The Real Debt Guy suggests what you should ‘always start with’ to become debt free in 2023 | Personal Finance | Finance

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2022 has been a tough year financially for many as inflation hit a 41-year-high and Britons struggled to make ends meet amid soaring food and energy prices. The average debt per household including mortgages was £65,618 in the year leading up to September 2022. Express.co.uk spoke to The Real Debt Guy about how people can tackle their debt in 2023.

While it’s easy to get into debt, it’s not so easy to get out of it. Oye Kanmi founded The Real Debt Guy website after finding himself in a small amount of debt even though he was on a decent salary. 

He told Express.co.uk: “Following a conversation with a friend who was trying to find solutions to tackle debt, it made me think about my credit card and how I even had debt despite earning well.

“So I dived deeper into the subject, looking into how banks work and how debt collectors work, processes and solutions etc and shared my findings with friends and family along the way which prompted them to open up about their own personal debt.

“Using the knowledge I had gathered I started to help people close to me and as more people heard about the ways I was helping, others started speaking to me about their issues.”

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Oye explained: “You should always start with your priority debts first. If you are in arrears, your focus should be to clear any arrears or discuss a strategy to do this with the creditor.

“Most financial advisors will encourage you to pay off the debts with the highest interest rate first, with regard to non-priority debts. However, if you have a zero percent interest credit card, it may seem like common sense to clear that last. You need to be aware that when the interest-free period is over, that may become your highest interest rate debt by a distance.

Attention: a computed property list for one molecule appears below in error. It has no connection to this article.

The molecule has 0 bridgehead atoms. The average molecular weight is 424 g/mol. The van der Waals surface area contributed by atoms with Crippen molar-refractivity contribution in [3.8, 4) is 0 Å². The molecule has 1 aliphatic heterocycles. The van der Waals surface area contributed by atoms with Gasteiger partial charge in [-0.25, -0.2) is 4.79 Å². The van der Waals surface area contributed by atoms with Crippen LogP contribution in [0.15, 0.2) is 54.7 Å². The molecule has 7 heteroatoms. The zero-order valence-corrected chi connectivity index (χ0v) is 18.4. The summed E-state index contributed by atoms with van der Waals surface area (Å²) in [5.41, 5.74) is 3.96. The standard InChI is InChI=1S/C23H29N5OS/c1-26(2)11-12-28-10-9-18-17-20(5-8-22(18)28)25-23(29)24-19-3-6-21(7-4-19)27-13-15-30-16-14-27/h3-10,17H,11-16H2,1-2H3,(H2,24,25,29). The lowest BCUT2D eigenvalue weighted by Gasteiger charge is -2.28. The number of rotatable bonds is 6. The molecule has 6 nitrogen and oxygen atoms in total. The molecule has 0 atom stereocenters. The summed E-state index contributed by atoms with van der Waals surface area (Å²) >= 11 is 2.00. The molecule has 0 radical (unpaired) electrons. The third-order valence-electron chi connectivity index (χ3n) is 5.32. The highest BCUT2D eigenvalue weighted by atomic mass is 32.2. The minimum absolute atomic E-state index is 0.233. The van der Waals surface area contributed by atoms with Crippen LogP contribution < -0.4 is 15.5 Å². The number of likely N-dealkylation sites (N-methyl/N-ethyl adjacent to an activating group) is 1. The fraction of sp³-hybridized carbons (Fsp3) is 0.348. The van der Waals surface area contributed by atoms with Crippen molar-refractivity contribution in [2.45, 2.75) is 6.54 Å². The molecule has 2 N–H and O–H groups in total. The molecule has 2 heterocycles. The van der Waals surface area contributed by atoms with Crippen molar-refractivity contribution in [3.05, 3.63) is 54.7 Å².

“Having debt is a lot more than just interest rates, it can be an emotional and mental strain. This is why it’s important to have ‘small wins’ for example you can be paying most of your money towards a debt of £10,000 because it has the highest interest rate, but if you have three other debts of £1,000, £700 and £400, it can feel depressing if none of them seem to go away.

“Clearing the £400 debt is a small win but at least you can close that chapter and feel like you’re getting somewhere.”

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Experts recommend adopting the 50-30-20 rule when it comes to budgeting, saving and paying off debt.

It means living off 50 percent of your income, putting aside 30 percent for ‘nice to haves’ or wants and putting 20 percent of your income into savings.

On an average salary of £31,461 and take home pay of £2,088 monthly, this adds up to £5,011 over the year.

That’s a chunk of money towards becoming debt free, overpaying the mortgage or a family holiday of a lifetime.



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